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    ARTICLE

    Sanchi Pillar and Capital

    Map Academy

    Articles are written collaboratively by the EIA editors. More information on our team, their individual bios, and our approach to writing can be found on our About pages. We also welcome feedback and all articles include a bibliography (see below).

    The Sanchi Capital refers to a polished, monolithic, sandstone Ashokan pillar and capital, surmounted by four lions with their backs to each other, found at the Buddhist site of Sanchi, in modern-day Madhya Pradesh. The pillar is located towards the southern entrance of the Sanchi Stupa and was possibly erected around the middle of the third century BCE, possibly at the same time as the stupa. The site was thought to be abandoned since the twelfth century CE, until it was discovered by the British East India Company in 1818. Proper excavations were only carried out after 1851, under the supervision of Alexander Cunningham. His colleague, Lieutenant-Colonel FC Maisey made several drawings of the site including one of the erect pillars and another of the lion capital, which was found lying on the ground near it. Thus, they were found in a damaged state, the pillar having been reduced to a stump and the lion figures of the capital partially defaced.

    The Sanchi pillar bears a Schism Edict on its shaft, discouraging any efforts by the Buddhist community that might create a division, marking it as one of Ashoka’s significant attempts to spread the dhamma and assert his sovereignty. It also confirms the site’s preeminence as a sacred, Buddhist location. The column has a gentle bulge in the middle, that suggests the aesthetic inspiration of the Graeco-Buddhist style. There are several deep incisions on the pillar, possibly due to the craftsmen attempting to cut the block into smaller segments. The original height of the pillar may have just exceeded 31 feet, but, presently, the stump stands at a height of 42 inches (or 3.5 feet).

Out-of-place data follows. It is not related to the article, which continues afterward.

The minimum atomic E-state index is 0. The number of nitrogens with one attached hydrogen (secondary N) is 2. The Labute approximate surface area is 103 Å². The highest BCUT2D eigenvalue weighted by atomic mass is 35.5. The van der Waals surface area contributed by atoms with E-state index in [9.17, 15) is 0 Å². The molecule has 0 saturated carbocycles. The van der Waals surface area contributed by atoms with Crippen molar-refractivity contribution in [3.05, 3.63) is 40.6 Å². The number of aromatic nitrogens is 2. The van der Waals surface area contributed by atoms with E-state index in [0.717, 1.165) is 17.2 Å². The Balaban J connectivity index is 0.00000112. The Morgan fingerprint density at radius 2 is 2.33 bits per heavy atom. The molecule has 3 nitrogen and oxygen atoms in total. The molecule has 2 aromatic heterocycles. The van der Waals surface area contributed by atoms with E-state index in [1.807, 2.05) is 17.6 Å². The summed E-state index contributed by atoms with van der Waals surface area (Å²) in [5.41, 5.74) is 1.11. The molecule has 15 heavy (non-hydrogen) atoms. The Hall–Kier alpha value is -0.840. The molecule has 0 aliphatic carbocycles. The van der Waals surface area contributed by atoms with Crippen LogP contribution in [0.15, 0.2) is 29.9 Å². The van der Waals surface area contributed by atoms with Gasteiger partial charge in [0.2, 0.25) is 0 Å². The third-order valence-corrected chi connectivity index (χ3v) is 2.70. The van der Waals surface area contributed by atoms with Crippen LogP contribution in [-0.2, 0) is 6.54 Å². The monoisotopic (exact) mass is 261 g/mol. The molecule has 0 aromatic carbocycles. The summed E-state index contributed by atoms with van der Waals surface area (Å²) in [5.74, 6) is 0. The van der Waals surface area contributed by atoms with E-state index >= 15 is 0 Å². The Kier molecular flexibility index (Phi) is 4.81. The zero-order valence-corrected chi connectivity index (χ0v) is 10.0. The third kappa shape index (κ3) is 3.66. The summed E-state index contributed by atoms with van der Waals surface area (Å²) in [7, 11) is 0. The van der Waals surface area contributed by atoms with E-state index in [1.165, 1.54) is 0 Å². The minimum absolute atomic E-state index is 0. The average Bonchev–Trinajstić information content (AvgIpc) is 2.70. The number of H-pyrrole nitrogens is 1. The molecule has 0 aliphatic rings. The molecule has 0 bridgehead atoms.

The capital is made in the typical loti form bell-shape, with a round abacus underneath the four lions, which are about four feet high. The abacus is decorated with pairs of geese, alternating with a motif of honeysuckle flowers. Additionally, there are two echinus rings between the loti form and the abacus – one plain and the other featuring thick twists, such as in a rope. Early excavators had suggested that there was no dharmachakra (the Wheel of Law, or dharma) mounted on it, but others have since argued that it probably was present on the original pillar and has since disintegrated into too many pieces to be authentically restored. Scholars have contrasted these elements with the capital at Sarnath, for instance, which features other animals on the abacus, leading some to suggest that the Sanchi capital was probably a copy, or that it was made before the more perfected form was devised at Sarnath.

    The pillars at Sarnath and Kausambi-Allahabad are the only other pillars that have Schism Edicts inscribed on them, whereas the one at Lauriya-Nandangarh has a similar abacus iconography on its capital, although the geese are singular and linear there, rather than in pairs. The lions – the ubiquitous symbols of the shakyasimha – after reconstruction, appear to be similar to the ones on the Sarnath capital and were the ones that were ultimately adopted as the National Emblem of India. It is thought that the damage to the site may have been caused by an earthquake, although some scholars have suggested that the pillar was probably broken off and used by a local landowner in the past. Although Cunningham had recommended its removal to the Indian Museum in present-day Kolkata, the structure was not removed until John Marshall, who was the Director-General of the Archaeological Survey of India (ASI), had most of it reinstalled at the present-day Sanchi Archaeological Museum. The shaft, however, still stands at the site.

     
    Bibliography

    Allen, Charles. Ashoka: The Search for India’s Lost Emperor. London: Little, Brown Book Group, 2012

    Britannica. “Great Stupa”. Accessed 30 November, 2021. https://www.britannica.com/place/Great-Stupa-Buddhist-monument-Sanchi-India

    Guha-Thakurta, Tapati. “The Production and Reproduction of a Monument: The Many Lives of the Sanchi Stupa”. South Asian Studies 29, no.1 (2013): 77–109.

    Mitra, Debala. “Discovery and Restoration of the Monuments”. In Unseen Presence: The Buddha and Sanchi, edited by Vidya Dehejia, 1–17. Mumbai: Marg Publications, 1996

    Phuoc, Le Huu. Buddhist Architecture. United States of America: Grafikol, 2010.

    Sanchi. “Sanchi Ashoka Pillar”. Accessed 30 November, 2021. http://www.sanchi.org/sanchi-ashoka-pillar.html

    The Government of India. “Sanchi Monument: A Rediscovery”. Indian Culture. Accessed 30 November, 2021. https://indianculture.gov.in/stories/sanchi-monument-rediscovery

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